Complainant: Dr Shuab Manja
Lodged by: Dr Shuab Manja
Date: 17 June 2015
Respondent: Cape Times
Manjra is complaining about a response by Mr Glen Heneck to his opinion piece (both were published in the Cape Times) and wants the newspaper to either give him a right of reply (he says the second article misrepresented him), or to correct that writer’s “disingenuousness in his response”.
The texts were about the troubled situation in the Middle East.
The complaint in more detail
Manjra says that, besides making disparaging comments against his piece, Heneck was dishonest and disingenuous in that he raised issues not included in his article and then criticized them.
He cites the following sentence in Heneck’s text as the main object of his criticism: “What he requires of the Israelis, in other words, is that they abandon their exclusivist urges and submit themselves to the whims of a democracy; to a one person, one vote arrangement in a unitary state.”
Manjra counters, “He (Heneck) spent a considerable amount of time refuting this argument notwithstanding that I did not even make that argument in my article… It was a classic case of attacking the proverbial strawman. In fact he cut and pasted much from a previous correspondence of his where he criticized another article of mine…”
He says it is the duty of the Cape Times to ensure that any article and any response is an accurate and fair reflection of the debate so as to do justice to the protagonists and to present a fair and balanced view to the public. “Failure to do so is dereliction of duty by the editor, which I believe occurred in this case.”
He complains that the Cape Times refused to publish his response to Heneck’s article and also refused to engage with him on the matter. “This leaves this matter unresolved in the public eye and does not provide the necessary balance required in the media, and remedy the editor’s glaring error.”
To date the editor has not published Manjra’s response or any “correction”.
Manjra’s response not published
This office has no mandate to interfere with editorial decisions and therefore will not direct the newspaper to publish another article by Manjra.
No ‘correction’ published
While it is true that opinions expressed in opinion pieces should be fairly and honestly formed, it is also true that freedom of speech in a real sense gives one the right to be wrong. I therefore need to consider the possibility that Manjra may have been misrepresented and weigh that against the right to freedom of speech.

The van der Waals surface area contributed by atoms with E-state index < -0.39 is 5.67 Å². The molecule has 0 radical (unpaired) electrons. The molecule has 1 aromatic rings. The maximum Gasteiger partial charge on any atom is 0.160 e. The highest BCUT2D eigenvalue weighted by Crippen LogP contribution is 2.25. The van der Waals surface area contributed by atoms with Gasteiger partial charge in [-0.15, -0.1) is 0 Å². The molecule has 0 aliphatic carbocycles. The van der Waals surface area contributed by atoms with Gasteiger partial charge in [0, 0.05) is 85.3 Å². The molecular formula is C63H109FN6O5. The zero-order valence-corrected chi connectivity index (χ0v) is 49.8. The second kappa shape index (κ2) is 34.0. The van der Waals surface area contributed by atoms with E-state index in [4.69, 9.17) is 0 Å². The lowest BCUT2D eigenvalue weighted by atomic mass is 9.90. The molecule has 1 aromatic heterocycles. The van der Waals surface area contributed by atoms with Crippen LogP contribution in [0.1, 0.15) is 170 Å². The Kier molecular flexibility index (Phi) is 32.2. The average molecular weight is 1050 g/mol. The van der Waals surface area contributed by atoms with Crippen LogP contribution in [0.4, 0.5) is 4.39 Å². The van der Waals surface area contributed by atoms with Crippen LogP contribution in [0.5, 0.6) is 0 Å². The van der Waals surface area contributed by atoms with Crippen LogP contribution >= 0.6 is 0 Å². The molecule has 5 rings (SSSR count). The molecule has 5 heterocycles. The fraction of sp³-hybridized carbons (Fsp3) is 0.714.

As freedom of speech has its limitations, and Heneck’s article may have been fundamentally unfair, I read the articles by both Manjra and Heneck with interest.
The crux of Manjra’s dissatisfaction is the sentence reading, “What he (Manjra) requires of the Israelis, in other words, is that they abandon their exclusivist urges and submit themselves to the whims of a democracy; to a one person, one vote arrangement in a unitary state.”
Heneck then builds most of his argument on this statement.
It is true, as Manjra says, that he did not make such a statement in his piece. But Heneck used the expression “in other words” – which points to his interpretation of Manjra’s article. Surely, he had the freedom to take the argument further on the basis of his interpretation of the original article.
It would be a sad day for the South African press in particular and our democracy in general if this office should decide a writer is not allowed to interpret what others have written.
I refer to the ruling of the Constitutional Court (McBride vs. The Citizen) where Judge Edwin Cameron stated: “Criticism is protected even if extreme, unjust, unbalanced, exaggerated and prejudiced, as long as it expresses an honestly held opinion, without malice, on a matter of public interest on facts that are true.” (April 2011)
This is in line with the provisions of the Press Code.
I also take into account the sensitivity of the matter – people differ vehemently on this issue. The one person’s freedom fighter is another’s terrorist. Who is right and who is wrong? Is there a right or a wrong?
Lastly, my office cannot expect a newspaper to research all the statements in articles submitted for publication by outside contributors under their own names. That would create an untenable situation.
I therefore conclude that, even if Heneck’s article has misrepresented Manjra, such an assumedly mistaken opinion was not serious enough for me to even contemplate that it should outweigh the right to freedom of expression.
Heneck is entitled to his views, and Cape Times is justified in printing them. It is also the editor’s responsibility to decide what should be published and what not.
The complaint is dismissed.
Our Complaints Procedures lay down that within seven working days of receipt of this decision, either party may apply for leave to appeal to the Chairperson of the SA Press Appeals Panel, Judge Bernard Ngoepe, fully setting out the grounds of appeal. He can be contacted at Khanyim@ombudsman.org.za.